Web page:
For some English manufacturers such as Lotus, weight is the enemy. “The light is right” [ce qui est léger est bien, en français]Said Colin Chapman, owner of the brand.
A concept dating back to the beginning of the last century and we can trace it back to Morgan, who in 1909 launched a very strange car. The Morgan “3-Wheeler” is unlike anything else on the market. The machine has two large, narrow wheels in the front and a wide tire in the back. No doors, and a motorcycle engine in front. Everyone has a great advantage, weighing less than 500 kilograms.
It might sound crazy, but in 2011, Charles Morgan, the grandson of the brand’s founder, presented “Three New Wheels” at the Geneva Motor Show. Thanks to its Harley-Davidson engine and the Mazda MX-5 gearbox, it aesthetically returns almost unchanged.
With its 115 horsepower, low-to-ground driving position and unmistakable noise, the Morgan Three Wheelers offers a completely unique driving experience, 102 years after its debut! But it is not the only English three-wheeler.
Robin, a national symbol
She became famous outside the UK, thanks to Mr. Bean in the 1980s and 1990s. This Robin was often mocked by him, and he liked to end up on screen in unenviable poses, often … on the wing.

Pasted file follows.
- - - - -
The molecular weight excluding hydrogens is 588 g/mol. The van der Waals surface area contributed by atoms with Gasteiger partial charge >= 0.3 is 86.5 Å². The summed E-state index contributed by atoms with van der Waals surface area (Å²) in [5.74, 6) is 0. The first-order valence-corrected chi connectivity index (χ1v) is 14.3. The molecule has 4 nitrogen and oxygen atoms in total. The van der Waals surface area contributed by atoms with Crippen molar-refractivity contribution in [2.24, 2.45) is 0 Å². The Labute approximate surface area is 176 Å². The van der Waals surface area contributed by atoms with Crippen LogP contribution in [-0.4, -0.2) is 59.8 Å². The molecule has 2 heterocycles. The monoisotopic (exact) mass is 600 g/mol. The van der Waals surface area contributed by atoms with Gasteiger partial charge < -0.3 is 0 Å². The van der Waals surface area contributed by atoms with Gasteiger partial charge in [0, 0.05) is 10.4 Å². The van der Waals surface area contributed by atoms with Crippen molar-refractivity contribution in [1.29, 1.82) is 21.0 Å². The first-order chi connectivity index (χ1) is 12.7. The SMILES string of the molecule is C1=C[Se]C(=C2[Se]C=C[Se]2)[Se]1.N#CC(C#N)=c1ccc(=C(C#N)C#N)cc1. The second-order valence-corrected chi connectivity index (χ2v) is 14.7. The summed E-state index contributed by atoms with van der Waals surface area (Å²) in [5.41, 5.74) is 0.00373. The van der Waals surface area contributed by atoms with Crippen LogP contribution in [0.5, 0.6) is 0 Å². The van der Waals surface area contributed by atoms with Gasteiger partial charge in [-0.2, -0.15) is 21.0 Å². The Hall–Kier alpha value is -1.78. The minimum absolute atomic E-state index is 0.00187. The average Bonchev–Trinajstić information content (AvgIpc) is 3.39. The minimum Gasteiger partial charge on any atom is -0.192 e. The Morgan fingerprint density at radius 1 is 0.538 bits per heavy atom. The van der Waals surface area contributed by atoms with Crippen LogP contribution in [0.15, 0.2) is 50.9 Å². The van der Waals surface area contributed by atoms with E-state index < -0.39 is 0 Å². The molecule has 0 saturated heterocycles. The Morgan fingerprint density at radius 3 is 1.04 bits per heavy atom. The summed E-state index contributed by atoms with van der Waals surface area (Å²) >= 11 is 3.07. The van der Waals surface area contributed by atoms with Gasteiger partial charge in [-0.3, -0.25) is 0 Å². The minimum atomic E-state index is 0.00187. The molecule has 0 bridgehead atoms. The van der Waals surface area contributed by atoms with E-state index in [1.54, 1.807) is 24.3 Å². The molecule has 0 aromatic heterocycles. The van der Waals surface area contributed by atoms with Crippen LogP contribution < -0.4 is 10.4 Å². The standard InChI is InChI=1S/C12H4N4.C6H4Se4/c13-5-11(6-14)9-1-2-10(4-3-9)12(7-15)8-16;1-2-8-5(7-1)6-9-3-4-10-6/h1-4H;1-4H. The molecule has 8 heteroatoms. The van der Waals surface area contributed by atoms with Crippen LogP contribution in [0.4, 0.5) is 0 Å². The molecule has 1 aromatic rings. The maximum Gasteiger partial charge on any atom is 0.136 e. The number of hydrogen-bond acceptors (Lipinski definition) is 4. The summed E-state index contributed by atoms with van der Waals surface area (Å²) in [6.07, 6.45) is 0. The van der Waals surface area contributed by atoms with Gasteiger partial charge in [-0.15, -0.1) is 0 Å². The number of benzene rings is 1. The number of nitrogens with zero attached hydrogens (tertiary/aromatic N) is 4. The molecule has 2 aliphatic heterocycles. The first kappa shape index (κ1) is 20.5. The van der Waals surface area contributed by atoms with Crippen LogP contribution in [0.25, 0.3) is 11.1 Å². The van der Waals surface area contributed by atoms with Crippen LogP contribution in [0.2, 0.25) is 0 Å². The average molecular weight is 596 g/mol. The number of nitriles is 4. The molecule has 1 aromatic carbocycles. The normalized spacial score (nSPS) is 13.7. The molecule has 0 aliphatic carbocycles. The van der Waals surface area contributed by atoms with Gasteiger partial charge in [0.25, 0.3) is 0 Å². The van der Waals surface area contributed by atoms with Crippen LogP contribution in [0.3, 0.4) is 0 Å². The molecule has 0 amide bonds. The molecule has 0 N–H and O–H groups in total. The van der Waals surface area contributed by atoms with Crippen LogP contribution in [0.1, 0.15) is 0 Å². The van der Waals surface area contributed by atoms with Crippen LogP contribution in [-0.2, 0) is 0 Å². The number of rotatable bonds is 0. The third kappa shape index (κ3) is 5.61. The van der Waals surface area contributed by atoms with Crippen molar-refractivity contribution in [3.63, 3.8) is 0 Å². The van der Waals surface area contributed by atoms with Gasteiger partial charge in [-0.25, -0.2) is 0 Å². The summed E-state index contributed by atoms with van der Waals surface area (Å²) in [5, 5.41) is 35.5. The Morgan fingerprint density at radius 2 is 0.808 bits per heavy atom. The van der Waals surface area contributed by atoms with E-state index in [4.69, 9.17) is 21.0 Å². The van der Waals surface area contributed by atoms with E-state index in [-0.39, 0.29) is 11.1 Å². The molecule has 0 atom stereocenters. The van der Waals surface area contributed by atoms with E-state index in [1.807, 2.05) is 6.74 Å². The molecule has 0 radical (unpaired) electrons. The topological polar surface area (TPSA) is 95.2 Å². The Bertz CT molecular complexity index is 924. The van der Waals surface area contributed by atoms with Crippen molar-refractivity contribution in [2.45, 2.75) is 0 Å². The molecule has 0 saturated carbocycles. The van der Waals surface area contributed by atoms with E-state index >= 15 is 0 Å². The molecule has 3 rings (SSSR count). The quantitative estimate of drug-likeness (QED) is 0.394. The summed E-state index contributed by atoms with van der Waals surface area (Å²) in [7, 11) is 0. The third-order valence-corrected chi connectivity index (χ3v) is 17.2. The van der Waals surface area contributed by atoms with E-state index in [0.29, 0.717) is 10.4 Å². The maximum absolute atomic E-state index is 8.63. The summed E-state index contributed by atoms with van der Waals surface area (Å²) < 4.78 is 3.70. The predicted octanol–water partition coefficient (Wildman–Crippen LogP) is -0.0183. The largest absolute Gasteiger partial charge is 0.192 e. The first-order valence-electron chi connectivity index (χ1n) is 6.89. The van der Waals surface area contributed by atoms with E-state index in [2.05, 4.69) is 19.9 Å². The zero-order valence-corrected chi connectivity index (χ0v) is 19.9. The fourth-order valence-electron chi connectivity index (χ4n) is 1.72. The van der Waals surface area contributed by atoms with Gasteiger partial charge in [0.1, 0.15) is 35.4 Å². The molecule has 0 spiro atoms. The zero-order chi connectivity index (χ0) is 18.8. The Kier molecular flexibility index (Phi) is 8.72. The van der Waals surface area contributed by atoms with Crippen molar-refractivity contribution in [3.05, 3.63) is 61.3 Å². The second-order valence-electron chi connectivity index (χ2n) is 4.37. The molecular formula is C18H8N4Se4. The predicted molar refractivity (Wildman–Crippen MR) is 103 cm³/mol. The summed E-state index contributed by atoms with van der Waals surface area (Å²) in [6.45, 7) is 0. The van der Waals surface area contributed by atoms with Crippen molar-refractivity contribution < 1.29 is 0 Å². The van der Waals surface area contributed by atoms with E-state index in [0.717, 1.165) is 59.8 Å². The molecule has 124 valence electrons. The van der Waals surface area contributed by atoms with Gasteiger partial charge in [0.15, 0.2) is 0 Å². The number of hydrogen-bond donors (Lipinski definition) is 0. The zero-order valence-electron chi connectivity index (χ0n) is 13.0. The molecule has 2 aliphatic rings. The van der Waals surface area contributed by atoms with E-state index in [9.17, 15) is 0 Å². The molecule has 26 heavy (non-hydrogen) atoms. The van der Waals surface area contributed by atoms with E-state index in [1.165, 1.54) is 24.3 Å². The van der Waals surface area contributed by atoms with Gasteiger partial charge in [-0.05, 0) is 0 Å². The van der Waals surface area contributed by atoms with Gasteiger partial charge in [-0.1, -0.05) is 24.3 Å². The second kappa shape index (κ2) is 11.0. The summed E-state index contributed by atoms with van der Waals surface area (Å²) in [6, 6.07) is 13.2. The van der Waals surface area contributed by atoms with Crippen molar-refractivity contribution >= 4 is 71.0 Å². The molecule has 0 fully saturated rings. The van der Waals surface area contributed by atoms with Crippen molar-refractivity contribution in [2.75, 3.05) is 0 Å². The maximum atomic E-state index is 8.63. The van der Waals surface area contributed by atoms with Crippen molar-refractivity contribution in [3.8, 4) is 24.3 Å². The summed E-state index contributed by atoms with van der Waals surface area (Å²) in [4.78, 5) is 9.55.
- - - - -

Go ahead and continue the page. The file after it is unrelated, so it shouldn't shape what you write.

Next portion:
The Top Gear show, starring Jeremy Clarkson, will end the fame of this hilarious creature. But what could have pushed Britain’s sports car maker Reliant to build a three-wheeler?
The car is for everyone
The reason can be found on the side of the legislation. With only three wheels and weighing only 450kg, Robin can be approved in the “B1” class, the equivalent of our cars without a license. Great advantage over competition, coupled with low taxes.
Started in 1973, Reliant Robin will be finished in 2001 with an estimated production of one million copies. A great success for a builder of modest size. Something that makes English three-wheelers jealous.
My name is Bond, Bag Bond
In fact, Robin wasn’t the first attempt at producing a three-wheeler from Reliant. Four years ago, Reliant bought Bond Cars Limited.
In the bride’s basket, a car like no other. Orange dress, looking like nothing is known. Covered in a polyester body, this two-seat three-wheel coupe is in the purest 1970s model. Faced with a higher-than-expected production cost, Reliant has an idea.
Too expensive to be credible
Bond Bug will be sold as a modern premium product. The vehicle is sold as a futuristic form of transportation, and is aimed at younger customers than the classic three-wheelers often driven by retirees.
But at £ 629, it competes with more advanced and functional cars like the Mini or the Lotus Super Seven. Only 2,268 copies of the Bond Bug will be produced. Today’s copy is quoted in good condition at around € 15,000.